Subaru repair costs are close to the industry average in Canada. Labor rates can vary between regions. Common work like brake jobs, batteries, and tires are very affordable. Bigger engine repairs for head gaskets or timing belts can run $1500+ but are not hugely frequent if maintenance is done properly.

Older used Subarus with even over 200,000 km can still be reliable and worthwhile purchases in Canada provided prior maintenance is documented. The condition is more important than kilometres. Carefully examine maintenance history, get a pre-purchase inspection, and budget for some upcoming repairs.

Subaru equips their vehicles with numerous features to enhance winter driving capability and safety in Canada’s harsh conditions. These include permanent symmetrical AWD, vehicle dynamics control, traction control, ABS brakes, heated mirrors/seats/wipers, windshield de-icer, winter tires, and X-MODE with hill descent control on SUVs.

Following proper maintenance procedures, Subaru engines are extremely durable and typically last from 300,000 to 400,000 km or more, even in Canada’s extreme environment. Many Subaru vehicles stay on the road for 15-20 years. High-mileage Subaru engines may need some repairs but still run smoothly thanks to the engine’s resilient boxer design.

Rust protection is always smart for any vehicle in Canada but Subaru’s already do an excellent job resisting corrosion. Subaru uses extensive undercoating, galvanized steel, and thorough drain hole placement from the factory. Additional protection like rust modules or aftermarket coatings can’t hurt but aren’t essential.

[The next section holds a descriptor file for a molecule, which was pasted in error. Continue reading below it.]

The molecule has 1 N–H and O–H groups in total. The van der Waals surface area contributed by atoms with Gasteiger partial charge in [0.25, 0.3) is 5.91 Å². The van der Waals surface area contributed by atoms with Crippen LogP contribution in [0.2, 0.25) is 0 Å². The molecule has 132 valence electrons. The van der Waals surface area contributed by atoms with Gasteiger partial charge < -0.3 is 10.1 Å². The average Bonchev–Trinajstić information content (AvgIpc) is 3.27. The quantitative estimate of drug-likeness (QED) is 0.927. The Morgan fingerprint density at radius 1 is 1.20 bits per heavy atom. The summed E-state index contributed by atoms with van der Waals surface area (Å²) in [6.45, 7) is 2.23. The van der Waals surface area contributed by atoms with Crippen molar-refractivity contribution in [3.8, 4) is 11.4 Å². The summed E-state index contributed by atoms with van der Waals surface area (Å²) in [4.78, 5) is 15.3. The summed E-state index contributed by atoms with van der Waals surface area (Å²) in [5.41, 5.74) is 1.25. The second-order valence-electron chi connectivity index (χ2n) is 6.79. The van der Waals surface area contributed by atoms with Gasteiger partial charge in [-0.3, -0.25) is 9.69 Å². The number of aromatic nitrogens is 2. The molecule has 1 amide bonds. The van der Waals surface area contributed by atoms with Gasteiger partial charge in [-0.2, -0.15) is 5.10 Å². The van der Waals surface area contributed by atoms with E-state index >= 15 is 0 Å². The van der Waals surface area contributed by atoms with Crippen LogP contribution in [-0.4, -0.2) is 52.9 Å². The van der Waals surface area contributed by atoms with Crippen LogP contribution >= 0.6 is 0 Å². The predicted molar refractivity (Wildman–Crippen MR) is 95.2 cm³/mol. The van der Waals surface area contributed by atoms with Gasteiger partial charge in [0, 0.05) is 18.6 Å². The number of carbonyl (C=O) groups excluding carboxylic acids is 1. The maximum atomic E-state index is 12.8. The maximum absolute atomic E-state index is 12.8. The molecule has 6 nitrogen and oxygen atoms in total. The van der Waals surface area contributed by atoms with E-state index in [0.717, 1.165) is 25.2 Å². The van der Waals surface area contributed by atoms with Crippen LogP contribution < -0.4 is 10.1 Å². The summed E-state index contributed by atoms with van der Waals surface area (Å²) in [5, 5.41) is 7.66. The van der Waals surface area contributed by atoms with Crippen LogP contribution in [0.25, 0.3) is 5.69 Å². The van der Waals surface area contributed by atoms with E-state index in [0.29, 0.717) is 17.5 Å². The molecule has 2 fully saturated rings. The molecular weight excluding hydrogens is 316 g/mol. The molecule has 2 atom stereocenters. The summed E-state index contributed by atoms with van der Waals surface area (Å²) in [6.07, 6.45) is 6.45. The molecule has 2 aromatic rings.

Subaru vehicles consistently earn top safety pick designations from the IIHS and 5-star crash test ratings from NHTSA in the US and similarly high marks in Canada. Subaru prioritizes occupant protection with ring-shaped reinforcement frames, advanced airbags, vehicle stability assists, and strong crashworthiness.

Subaru uses a full-time symmetrical AWD system that constantly splits power 50/50 front to rear for maximum traction, unlike part-time systems that only engage AWD as needed. The symmetrical layout also gives better balance and stability compared to other AWD designs. Subaru integrates their AWD closely with vehicle dynamics control for added capability.

While Subaru recommends premium fuel for maximum performance and economy, their engines are designed to adapt to different octane fuels without issue. So regular gas can be used safely in a pinch without long-term effects. Just watch for slightly reduced peak power and efficiency compared to premium.